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Introduction

Are you looking for a solid project box for small electronics projects?  Does your electronics project require 120v and a cooling fan?  Do you have an old PC power supply sitting around?  If yes, consider turning that old PC Power Supply Unit (PSU) into a project box.  This instructable will tell you exactly how to do that.

**WARNING!!!! BEFORE CUTTING WIRES, USE A MULTIMETER TO CHECK THE CAPACITORS TO ENSURE THEY ARE NOT STORING ANY ENERGY. IT WOULD ALSO BE A GOOD IDEA TO LET THE SUPPLY SIT FOR SEVERAL DAYS FOR ANY CHARGE TO DISSIPATE.

Materials Needed
  • PC Power Supply Unit (PSU)
  • 1/8" thick 200mm x 150mm wood
  • Four (4) #4-40 1/4" long screws
Tools Needed
  • Phillips head screwdriver
  • Wire cutter
  • CNC router or wood saw
  • 1/8 inch bit for router or drill for holes
Here is a link to my project where I am going to use this project box: Home Environmental Sensor Array

Step 1: Take the Cover Off the PSU and Remove PCB

Step 1: Take out the unneeded electronics.

Remove the cover

First, take the cover off of the box.  There are four screws on the top of the PSU -- one on each corner. One screw is under the warranty label.  Just push through the label with the philips screwdriver.  The top lifts off and has three sides.

Cut all the Wires

Next, cut all of the wires coming off of the Printed Circuit Board (PCB).  Actually, you only need to cut the white and black power wires that connect to the power switch and the red and black wires that connect to the fan.  I like to cut all of the wires off and recycle the copper.  I know its not a lot but it all adds up.  Don't forget to remove the black collar from the wire bundle that comes out of the PSU.  You might want to use it in future projects.

Remove the PCB

After cutting off the wires, remove the PCB from the PSU.  There are four screws that hold the PCB on the PSU.  Remove those screws and the PCB just lifts out.  The PCB is probably not worth recycling.  

Remove the Power Switch

The last thing to do in this step is to remove the power setting switch since it is not needed.  The power setting switch would allow the PSU to work with either 120 or 240 volts.  I was able to just plug in a 120 volt power cord to the PSU after gutting it.  I'm not sure what would happen if you plug in a 240 volt power source.  

Step 2: Step 2: Cut a Piece of Wood for the Base

Step 2: Cut a wood base

Attaching a wood surface to the bottom of the PSU makes it more usable as a project box.  Circuit boards and other electronic parts can be attached to the wood easily and without shorting anything out.

I wanted to use the CNC router at the Milwaukee Makerspace to cut the wood mainly because I was looking for another project to do on it.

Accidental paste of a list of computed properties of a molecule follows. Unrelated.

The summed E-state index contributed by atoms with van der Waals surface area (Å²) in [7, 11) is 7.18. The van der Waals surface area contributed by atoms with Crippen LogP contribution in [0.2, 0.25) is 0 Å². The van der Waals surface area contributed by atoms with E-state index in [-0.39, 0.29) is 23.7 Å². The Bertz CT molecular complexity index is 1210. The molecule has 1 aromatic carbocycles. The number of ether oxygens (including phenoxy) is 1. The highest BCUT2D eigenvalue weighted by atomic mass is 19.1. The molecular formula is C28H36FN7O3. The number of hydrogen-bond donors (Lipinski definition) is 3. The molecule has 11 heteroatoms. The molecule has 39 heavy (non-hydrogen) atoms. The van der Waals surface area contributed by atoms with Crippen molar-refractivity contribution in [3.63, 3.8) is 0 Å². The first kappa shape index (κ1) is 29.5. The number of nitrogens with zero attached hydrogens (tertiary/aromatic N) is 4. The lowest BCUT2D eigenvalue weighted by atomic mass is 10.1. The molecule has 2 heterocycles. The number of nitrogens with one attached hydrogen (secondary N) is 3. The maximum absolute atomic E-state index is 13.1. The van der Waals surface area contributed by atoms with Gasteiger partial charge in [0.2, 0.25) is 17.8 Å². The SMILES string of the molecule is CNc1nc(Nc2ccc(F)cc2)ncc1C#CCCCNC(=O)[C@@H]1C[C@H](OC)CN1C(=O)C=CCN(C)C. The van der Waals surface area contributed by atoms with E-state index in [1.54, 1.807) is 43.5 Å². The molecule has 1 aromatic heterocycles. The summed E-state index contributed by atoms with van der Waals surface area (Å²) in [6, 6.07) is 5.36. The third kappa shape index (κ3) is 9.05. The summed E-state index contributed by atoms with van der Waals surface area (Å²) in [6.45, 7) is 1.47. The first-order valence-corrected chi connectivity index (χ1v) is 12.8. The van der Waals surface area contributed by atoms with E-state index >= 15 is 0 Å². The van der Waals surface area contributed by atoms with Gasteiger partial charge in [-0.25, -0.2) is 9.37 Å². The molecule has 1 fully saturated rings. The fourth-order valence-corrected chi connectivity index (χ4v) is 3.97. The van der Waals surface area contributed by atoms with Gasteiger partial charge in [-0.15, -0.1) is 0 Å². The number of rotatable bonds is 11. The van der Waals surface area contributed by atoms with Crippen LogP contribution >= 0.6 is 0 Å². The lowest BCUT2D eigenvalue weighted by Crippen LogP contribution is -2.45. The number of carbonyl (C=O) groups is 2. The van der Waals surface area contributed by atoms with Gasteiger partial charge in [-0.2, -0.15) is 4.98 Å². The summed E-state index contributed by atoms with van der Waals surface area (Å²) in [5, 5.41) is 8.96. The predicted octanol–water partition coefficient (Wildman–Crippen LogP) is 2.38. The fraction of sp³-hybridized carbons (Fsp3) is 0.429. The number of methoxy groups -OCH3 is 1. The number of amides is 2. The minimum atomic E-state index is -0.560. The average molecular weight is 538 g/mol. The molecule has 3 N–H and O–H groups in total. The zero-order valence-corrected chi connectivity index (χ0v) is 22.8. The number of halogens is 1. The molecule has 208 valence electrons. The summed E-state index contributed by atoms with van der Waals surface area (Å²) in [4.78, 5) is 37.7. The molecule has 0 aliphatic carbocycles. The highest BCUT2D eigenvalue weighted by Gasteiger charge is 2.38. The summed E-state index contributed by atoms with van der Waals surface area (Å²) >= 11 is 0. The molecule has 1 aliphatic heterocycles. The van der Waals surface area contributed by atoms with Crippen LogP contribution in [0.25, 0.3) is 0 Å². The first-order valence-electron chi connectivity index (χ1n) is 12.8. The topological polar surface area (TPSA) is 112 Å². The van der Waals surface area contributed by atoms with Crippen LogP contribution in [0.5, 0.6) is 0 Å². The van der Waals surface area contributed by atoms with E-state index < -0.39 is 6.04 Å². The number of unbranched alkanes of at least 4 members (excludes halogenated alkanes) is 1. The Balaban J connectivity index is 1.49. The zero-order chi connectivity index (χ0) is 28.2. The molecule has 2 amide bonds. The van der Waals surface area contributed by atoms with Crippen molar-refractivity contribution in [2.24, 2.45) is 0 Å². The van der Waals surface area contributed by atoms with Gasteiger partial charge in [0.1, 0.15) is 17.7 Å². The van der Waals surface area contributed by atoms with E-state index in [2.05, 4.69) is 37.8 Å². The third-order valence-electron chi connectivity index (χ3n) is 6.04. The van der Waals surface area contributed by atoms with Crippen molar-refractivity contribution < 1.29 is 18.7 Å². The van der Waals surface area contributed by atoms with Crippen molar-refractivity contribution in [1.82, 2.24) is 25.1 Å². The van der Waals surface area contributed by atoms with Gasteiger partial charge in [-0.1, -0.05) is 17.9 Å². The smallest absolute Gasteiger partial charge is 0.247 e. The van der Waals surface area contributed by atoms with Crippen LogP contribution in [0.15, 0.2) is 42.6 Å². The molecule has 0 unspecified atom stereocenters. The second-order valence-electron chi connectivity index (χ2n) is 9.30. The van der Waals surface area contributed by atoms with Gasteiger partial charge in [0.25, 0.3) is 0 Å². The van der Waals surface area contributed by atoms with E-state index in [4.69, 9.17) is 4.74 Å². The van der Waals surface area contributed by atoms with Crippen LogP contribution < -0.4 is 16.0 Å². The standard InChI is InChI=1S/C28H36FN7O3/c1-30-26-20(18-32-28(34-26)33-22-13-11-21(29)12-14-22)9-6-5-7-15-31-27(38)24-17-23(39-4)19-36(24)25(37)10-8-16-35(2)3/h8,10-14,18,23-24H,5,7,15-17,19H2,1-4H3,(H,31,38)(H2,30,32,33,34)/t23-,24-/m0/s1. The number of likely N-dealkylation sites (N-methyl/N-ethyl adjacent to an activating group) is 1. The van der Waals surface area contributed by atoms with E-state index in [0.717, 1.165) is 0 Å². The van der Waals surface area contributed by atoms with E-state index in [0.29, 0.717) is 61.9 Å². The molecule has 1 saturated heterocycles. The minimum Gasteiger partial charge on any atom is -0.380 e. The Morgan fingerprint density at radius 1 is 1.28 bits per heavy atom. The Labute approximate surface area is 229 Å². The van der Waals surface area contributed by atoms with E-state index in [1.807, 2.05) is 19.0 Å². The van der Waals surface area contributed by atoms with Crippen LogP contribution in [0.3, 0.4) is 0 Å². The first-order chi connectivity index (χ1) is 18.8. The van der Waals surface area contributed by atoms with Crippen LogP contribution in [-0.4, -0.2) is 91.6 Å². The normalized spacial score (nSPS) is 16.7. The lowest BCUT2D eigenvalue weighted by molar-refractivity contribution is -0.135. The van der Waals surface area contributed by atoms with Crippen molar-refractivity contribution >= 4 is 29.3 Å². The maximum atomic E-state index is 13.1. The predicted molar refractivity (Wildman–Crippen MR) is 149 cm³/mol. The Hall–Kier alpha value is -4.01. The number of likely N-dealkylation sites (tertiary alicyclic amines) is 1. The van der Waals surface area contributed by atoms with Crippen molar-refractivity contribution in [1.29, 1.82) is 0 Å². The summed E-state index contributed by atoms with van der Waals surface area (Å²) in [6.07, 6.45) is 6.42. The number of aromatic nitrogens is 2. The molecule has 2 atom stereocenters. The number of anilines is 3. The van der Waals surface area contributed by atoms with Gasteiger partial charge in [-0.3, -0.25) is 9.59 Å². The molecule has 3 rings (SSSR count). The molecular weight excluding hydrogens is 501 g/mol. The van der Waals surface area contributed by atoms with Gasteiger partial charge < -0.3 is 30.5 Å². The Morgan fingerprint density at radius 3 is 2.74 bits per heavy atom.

Design the cut

I'm not going to go into a lengthy explanation of how to use a CNC router but there are some basic steps.  Normally, one would start out by designing the cuts in the wood in a CAD program that produces STL files.  I used a free program called LibreCAD.  It runs on Linux.  

The wood piece itself is 145mm by 120mm.  There are four holes near the corners for the screws.

Fortunately, the STL file is included in this instructable.  Download it and load it into your favorite CAM tool.

Make the cut

Converting the STL drawing to a cut piece of wood is pretty straightforward.  First, load the STL drawing into a program that will create the g-code for the CNC machine.  Then load the g-code into the computer program that controls the router.  Setup the router and position the wood.  Start the cycle and sit back.

The Milwaukee Makerspace has a custom built CNC router.  The PC has software called CAMBAM that will convert the STL file to g-code.  There is also software called Mach3 that is used to control the CNC router.  The software used for your CNC machine will vary.

Step 3: Step 3: Install the Wood

Step 3: Install the wood and close up the case.

The final step is to attach the wood inside the PSU.  This is probably the easiest part.  However, there is a slight trick.  the holes are drilled differently based on what side they are closest to.  The holes near the fan and power supply are a bit closer to the edge than the holes opposite them.  Put the wood in the bottom of the PSU and use the 4-40 screws to attach the wood to the PSU.

The project box is ready to accept components.

Here are some tips.
  • Make sure that the ground wire stays connected to the frame.  Connect other ground wires to this connection.
  • The fan probably says it needs 12 volts DC but it will run with as little as 3.  The more volts, the faster the fan will spin.
My favorite project box. I've done this a few times when I've needed a little metal box. You can even see it here on this site:<br> <br> <a href="https://www.instructables.com/files/orig/FPC/BUDD/GUQ4JMZS/FPCBUDDGUQ4JMZS.jpg" rel="nofollow">https://www.instructables.com/files/orig/FPC/BUDD/GUQ4JMZS/FPCBUDDGUQ4JMZS.jpg</a><br> <br> That is from:<br> <a href="https://www.instructables.com/id/Homebrew-Magnetic-Motor-Starter/" rel="nofollow">https://www.instructables.com/id/Homebrew-Magnetic-Motor-Starter/</a><br> <br> Although later in that project I do make a custom metal box for what replaces that.

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Bio: I am a beginning Maker trying to learn about electronics, welding, alternative energy, and anything else handy that I can pick up. I want to ... More »
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